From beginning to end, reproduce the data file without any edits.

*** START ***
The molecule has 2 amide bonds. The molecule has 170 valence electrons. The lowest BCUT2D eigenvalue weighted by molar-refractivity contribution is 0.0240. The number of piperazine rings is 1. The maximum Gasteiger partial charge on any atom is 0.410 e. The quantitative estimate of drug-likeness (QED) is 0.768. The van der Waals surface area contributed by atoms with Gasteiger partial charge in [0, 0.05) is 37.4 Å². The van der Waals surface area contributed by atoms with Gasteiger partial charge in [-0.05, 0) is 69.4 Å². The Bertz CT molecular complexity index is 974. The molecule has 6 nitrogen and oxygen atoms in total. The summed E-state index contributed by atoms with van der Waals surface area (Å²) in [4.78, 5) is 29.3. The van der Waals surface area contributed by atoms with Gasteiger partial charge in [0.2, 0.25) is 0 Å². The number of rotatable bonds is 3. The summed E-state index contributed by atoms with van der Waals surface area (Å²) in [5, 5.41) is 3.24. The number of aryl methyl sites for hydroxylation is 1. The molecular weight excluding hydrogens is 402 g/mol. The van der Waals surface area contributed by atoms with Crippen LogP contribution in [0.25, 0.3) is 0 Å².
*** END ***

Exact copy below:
The molecule has 2 amide bonds. The molecule has 170 valence electrons. The lowest BCUT2D eigenvalue weighted by molar-refractivity contribution is 0.0240. The number of piperazine rings is 1. The maximum Gasteiger partial charge on any atom is 0.410 e. The quantitative estimate of drug-likeness (QED) is 0.768. The van der Waals surface area contributed by atoms with Gasteiger partial charge in [0, 0.05) is 37.4 Å². The van der Waals surface area contributed by atoms with Gasteiger partial charge in [-0.05, 0) is 69.4 Å². The Bertz CT molecular complexity index is 974. The molecule has 6 nitrogen and oxygen atoms in total. The summed E-state index contributed by atoms with van der Waals surface area (Å²) in [4.78, 5) is 29.3. The van der Waals surface area contributed by atoms with Gasteiger partial charge in [0.2, 0.25) is 0 Å². The number of rotatable bonds is 3. The summed E-state index contributed by atoms with van der Waals surface area (Å²) in [5, 5.41) is 3.24. The number of aryl methyl sites for hydroxylation is 1. The molecular weight excluding hydrogens is 402 g/mol. The van der Waals surface area contributed by atoms with Crippen LogP contribution in [0.25, 0.3) is 0 Å².